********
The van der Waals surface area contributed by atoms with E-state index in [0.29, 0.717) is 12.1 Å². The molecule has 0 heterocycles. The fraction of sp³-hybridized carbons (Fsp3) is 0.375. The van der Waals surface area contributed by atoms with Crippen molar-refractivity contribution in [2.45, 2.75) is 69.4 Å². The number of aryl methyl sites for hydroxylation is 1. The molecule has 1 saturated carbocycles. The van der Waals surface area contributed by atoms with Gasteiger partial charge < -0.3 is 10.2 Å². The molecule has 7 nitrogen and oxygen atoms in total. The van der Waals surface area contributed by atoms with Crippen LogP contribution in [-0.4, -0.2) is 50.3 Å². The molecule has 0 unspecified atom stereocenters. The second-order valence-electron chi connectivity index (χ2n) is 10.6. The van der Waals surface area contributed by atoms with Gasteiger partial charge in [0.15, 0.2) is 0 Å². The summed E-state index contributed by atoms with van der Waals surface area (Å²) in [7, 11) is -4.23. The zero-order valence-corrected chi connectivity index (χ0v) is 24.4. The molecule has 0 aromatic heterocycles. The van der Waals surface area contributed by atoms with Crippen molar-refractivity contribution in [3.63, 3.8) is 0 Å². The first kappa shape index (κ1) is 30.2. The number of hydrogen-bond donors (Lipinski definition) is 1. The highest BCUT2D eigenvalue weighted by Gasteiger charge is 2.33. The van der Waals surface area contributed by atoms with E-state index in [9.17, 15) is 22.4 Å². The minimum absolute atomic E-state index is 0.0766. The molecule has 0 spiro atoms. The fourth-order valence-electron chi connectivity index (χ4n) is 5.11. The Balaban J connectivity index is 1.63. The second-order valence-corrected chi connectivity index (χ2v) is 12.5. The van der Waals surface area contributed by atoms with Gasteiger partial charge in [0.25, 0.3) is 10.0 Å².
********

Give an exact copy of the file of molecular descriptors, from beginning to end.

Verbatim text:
The van der Waals surface area contributed by atoms with E-state index in [0.29, 0.717) is 12.1 Å². The molecule has 0 heterocycles. The fraction of sp³-hybridized carbons (Fsp3) is 0.375. The van der Waals surface area contributed by atoms with Crippen molar-refractivity contribution in [2.45, 2.75) is 69.4 Å². The number of aryl methyl sites for hydroxylation is 1. The molecule has 1 saturated carbocycles. The van der Waals surface area contributed by atoms with Gasteiger partial charge < -0.3 is 10.2 Å². The molecule has 7 nitrogen and oxygen atoms in total. The van der Waals surface area contributed by atoms with Crippen LogP contribution in [-0.4, -0.2) is 50.3 Å². The molecule has 0 unspecified atom stereocenters. The second-order valence-electron chi connectivity index (χ2n) is 10.6. The van der Waals surface area contributed by atoms with Gasteiger partial charge in [0.15, 0.2) is 0 Å². The summed E-state index contributed by atoms with van der Waals surface area (Å²) in [7, 11) is -4.23. The zero-order valence-corrected chi connectivity index (χ0v) is 24.4. The molecule has 0 aromatic heterocycles. The van der Waals surface area contributed by atoms with Crippen molar-refractivity contribution in [3.63, 3.8) is 0 Å². The first kappa shape index (κ1) is 30.2. The number of hydrogen-bond donors (Lipinski definition) is 1. The highest BCUT2D eigenvalue weighted by Gasteiger charge is 2.33. The van der Waals surface area contributed by atoms with E-state index in [9.17, 15) is 22.4 Å². The minimum absolute atomic E-state index is 0.0766. The molecule has 0 spiro atoms. The fourth-order valence-electron chi connectivity index (χ4n) is 5.11. The Balaban J connectivity index is 1.63. The second-order valence-corrected chi connectivity index (χ2v) is 12.5. The van der Waals surface area contributed by atoms with Gasteiger partial charge in [0.25, 0.3) is 10.0 Å².